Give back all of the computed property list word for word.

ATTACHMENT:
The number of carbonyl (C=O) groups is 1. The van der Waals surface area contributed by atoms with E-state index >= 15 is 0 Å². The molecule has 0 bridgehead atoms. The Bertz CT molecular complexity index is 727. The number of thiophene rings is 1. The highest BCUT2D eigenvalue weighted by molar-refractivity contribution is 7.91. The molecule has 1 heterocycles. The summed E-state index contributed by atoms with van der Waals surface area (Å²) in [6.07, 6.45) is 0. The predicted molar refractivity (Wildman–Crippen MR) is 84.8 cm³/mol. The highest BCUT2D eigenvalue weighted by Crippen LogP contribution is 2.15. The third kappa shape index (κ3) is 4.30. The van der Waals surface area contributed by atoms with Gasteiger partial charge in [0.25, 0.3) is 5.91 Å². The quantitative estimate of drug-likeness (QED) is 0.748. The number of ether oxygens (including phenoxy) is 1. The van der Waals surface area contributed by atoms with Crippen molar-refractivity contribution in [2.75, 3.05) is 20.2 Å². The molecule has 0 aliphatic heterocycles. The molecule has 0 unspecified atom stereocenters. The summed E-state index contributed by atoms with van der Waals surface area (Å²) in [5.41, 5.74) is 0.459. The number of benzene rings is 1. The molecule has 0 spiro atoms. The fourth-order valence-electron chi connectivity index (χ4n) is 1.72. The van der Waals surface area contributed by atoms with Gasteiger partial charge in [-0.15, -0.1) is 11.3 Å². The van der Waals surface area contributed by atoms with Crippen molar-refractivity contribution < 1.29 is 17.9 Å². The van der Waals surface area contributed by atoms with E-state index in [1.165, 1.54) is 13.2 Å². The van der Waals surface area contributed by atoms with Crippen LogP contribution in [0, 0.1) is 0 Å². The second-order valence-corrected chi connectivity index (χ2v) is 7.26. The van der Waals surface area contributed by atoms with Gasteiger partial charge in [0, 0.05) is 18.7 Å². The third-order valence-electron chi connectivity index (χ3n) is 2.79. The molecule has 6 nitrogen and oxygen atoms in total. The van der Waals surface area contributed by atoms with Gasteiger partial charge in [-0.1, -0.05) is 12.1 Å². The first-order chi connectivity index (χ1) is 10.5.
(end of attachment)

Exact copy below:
The number of carbonyl (C=O) groups is 1. The van der Waals surface area contributed by atoms with E-state index >= 15 is 0 Å². The molecule has 0 bridgehead atoms. The Bertz CT molecular complexity index is 727. The number of thiophene rings is 1. The highest BCUT2D eigenvalue weighted by molar-refractivity contribution is 7.91. The molecule has 1 heterocycles. The summed E-state index contributed by atoms with van der Waals surface area (Å²) in [6.07, 6.45) is 0. The predicted molar refractivity (Wildman–Crippen MR) is 84.8 cm³/mol. The highest BCUT2D eigenvalue weighted by Crippen LogP contribution is 2.15. The third kappa shape index (κ3) is 4.30. The van der Waals surface area contributed by atoms with Gasteiger partial charge in [0.25, 0.3) is 5.91 Å². The quantitative estimate of drug-likeness (QED) is 0.748. The number of ether oxygens (including phenoxy) is 1. The van der Waals surface area contributed by atoms with Crippen molar-refractivity contribution in [2.75, 3.05) is 20.2 Å². The molecule has 0 aliphatic heterocycles. The molecule has 0 unspecified atom stereocenters. The summed E-state index contributed by atoms with van der Waals surface area (Å²) in [5.41, 5.74) is 0.459. The number of benzene rings is 1. The molecule has 0 spiro atoms. The fourth-order valence-electron chi connectivity index (χ4n) is 1.72. The van der Waals surface area contributed by atoms with Gasteiger partial charge in [-0.15, -0.1) is 11.3 Å². The van der Waals surface area contributed by atoms with Crippen molar-refractivity contribution < 1.29 is 17.9 Å². The van der Waals surface area contributed by atoms with E-state index in [1.165, 1.54) is 13.2 Å². The van der Waals surface area contributed by atoms with Crippen LogP contribution in [0, 0.1) is 0 Å². The second-order valence-corrected chi connectivity index (χ2v) is 7.26. The van der Waals surface area contributed by atoms with Gasteiger partial charge in [0, 0.05) is 18.7 Å². The third-order valence-electron chi connectivity index (χ3n) is 2.79. The molecule has 6 nitrogen and oxygen atoms in total. The van der Waals surface area contributed by atoms with Gasteiger partial charge in [-0.1, -0.05) is 12.1 Å². The first-order chi connectivity index (χ1) is 10.5.